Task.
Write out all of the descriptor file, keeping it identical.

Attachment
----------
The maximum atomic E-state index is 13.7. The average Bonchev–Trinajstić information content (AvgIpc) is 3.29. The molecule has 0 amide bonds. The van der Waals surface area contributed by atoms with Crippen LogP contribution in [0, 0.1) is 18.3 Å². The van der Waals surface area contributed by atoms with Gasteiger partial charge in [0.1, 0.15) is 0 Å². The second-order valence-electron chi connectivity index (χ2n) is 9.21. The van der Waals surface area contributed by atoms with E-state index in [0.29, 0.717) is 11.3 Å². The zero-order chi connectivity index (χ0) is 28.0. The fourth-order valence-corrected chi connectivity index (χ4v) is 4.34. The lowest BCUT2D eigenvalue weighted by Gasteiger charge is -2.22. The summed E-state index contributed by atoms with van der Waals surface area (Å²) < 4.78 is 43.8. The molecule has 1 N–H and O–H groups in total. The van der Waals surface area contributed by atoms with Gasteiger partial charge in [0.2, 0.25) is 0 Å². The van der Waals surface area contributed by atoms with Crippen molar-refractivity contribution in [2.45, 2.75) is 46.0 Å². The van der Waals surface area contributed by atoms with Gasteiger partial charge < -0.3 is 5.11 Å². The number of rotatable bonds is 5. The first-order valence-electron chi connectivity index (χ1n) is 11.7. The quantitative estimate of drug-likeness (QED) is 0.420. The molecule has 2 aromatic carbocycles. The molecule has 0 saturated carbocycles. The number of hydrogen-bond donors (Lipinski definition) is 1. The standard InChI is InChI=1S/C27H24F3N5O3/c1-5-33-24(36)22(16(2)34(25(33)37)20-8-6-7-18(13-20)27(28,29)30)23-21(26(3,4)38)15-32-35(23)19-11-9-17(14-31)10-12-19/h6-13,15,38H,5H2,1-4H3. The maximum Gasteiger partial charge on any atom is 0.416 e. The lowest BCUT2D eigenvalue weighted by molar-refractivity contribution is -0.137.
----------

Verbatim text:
The maximum atomic E-state index is 13.7. The average Bonchev–Trinajstić information content (AvgIpc) is 3.29. The molecule has 0 amide bonds. The van der Waals surface area contributed by atoms with Crippen LogP contribution in [0, 0.1) is 18.3 Å². The van der Waals surface area contributed by atoms with Gasteiger partial charge in [0.1, 0.15) is 0 Å². The second-order valence-electron chi connectivity index (χ2n) is 9.21. The van der Waals surface area contributed by atoms with E-state index in [0.29, 0.717) is 11.3 Å². The zero-order chi connectivity index (χ0) is 28.0. The fourth-order valence-corrected chi connectivity index (χ4v) is 4.34. The lowest BCUT2D eigenvalue weighted by Gasteiger charge is -2.22. The summed E-state index contributed by atoms with van der Waals surface area (Å²) < 4.78 is 43.8. The molecule has 1 N–H and O–H groups in total. The van der Waals surface area contributed by atoms with Gasteiger partial charge in [0.2, 0.25) is 0 Å². The van der Waals surface area contributed by atoms with Crippen molar-refractivity contribution in [2.45, 2.75) is 46.0 Å². The van der Waals surface area contributed by atoms with Gasteiger partial charge < -0.3 is 5.11 Å². The number of rotatable bonds is 5. The first-order valence-electron chi connectivity index (χ1n) is 11.7. The quantitative estimate of drug-likeness (QED) is 0.420. The molecule has 2 aromatic carbocycles. The molecule has 0 saturated carbocycles. The number of hydrogen-bond donors (Lipinski definition) is 1. The standard InChI is InChI=1S/C27H24F3N5O3/c1-5-33-24(36)22(16(2)34(25(33)37)20-8-6-7-18(13-20)27(28,29)30)23-21(26(3,4)38)15-32-35(23)19-11-9-17(14-31)10-12-19/h6-13,15,38H,5H2,1-4H3. The maximum Gasteiger partial charge on any atom is 0.416 e. The lowest BCUT2D eigenvalue weighted by molar-refractivity contribution is -0.137.